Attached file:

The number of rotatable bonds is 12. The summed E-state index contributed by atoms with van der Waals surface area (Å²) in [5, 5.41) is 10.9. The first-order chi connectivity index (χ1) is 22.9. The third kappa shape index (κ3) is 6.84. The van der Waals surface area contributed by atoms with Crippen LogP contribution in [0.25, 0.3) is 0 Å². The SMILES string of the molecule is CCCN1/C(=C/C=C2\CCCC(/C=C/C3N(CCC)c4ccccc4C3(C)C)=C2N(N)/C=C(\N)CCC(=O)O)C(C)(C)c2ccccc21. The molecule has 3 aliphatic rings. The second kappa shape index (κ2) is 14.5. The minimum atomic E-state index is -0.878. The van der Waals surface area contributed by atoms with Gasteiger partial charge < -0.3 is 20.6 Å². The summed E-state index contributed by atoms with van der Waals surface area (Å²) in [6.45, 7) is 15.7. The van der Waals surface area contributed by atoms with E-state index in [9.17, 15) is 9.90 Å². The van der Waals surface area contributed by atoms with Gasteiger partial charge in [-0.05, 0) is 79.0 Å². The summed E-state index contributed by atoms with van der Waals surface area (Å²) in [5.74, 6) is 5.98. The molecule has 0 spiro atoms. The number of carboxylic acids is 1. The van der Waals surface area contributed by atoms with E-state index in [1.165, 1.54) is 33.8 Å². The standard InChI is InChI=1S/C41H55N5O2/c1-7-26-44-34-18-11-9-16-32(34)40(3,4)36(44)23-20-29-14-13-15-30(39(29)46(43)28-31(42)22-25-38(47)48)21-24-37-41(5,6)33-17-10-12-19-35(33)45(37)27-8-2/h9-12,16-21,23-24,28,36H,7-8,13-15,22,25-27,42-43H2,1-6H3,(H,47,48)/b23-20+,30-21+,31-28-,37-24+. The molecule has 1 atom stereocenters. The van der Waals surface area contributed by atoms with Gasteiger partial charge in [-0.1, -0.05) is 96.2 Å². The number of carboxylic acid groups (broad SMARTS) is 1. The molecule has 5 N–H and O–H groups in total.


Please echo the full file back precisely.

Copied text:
The number of rotatable bonds is 12. The summed E-state index contributed by atoms with van der Waals surface area (Å²) in [5, 5.41) is 10.9. The first-order chi connectivity index (χ1) is 22.9. The third kappa shape index (κ3) is 6.84. The van der Waals surface area contributed by atoms with Crippen LogP contribution in [0.25, 0.3) is 0 Å². The SMILES string of the molecule is CCCN1/C(=C/C=C2\CCCC(/C=C/C3N(CCC)c4ccccc4C3(C)C)=C2N(N)/C=C(\N)CCC(=O)O)C(C)(C)c2ccccc21. The molecule has 3 aliphatic rings. The second kappa shape index (κ2) is 14.5. The minimum atomic E-state index is -0.878. The van der Waals surface area contributed by atoms with Gasteiger partial charge < -0.3 is 20.6 Å². The summed E-state index contributed by atoms with van der Waals surface area (Å²) in [6.45, 7) is 15.7. The van der Waals surface area contributed by atoms with E-state index in [9.17, 15) is 9.90 Å². The van der Waals surface area contributed by atoms with Gasteiger partial charge in [-0.05, 0) is 79.0 Å². The summed E-state index contributed by atoms with van der Waals surface area (Å²) in [5.74, 6) is 5.98. The molecule has 0 spiro atoms. The number of carboxylic acids is 1. The van der Waals surface area contributed by atoms with E-state index in [1.165, 1.54) is 33.8 Å². The standard InChI is InChI=1S/C41H55N5O2/c1-7-26-44-34-18-11-9-16-32(34)40(3,4)36(44)23-20-29-14-13-15-30(39(29)46(43)28-31(42)22-25-38(47)48)21-24-37-41(5,6)33-17-10-12-19-35(33)45(37)27-8-2/h9-12,16-21,23-24,28,36H,7-8,13-15,22,25-27,42-43H2,1-6H3,(H,47,48)/b23-20+,30-21+,31-28-,37-24+. The molecule has 1 atom stereocenters. The van der Waals surface area contributed by atoms with Gasteiger partial charge in [-0.1, -0.05) is 96.2 Å². The number of carboxylic acid groups (broad SMARTS) is 1. The molecule has 5 N–H and O–H groups in total.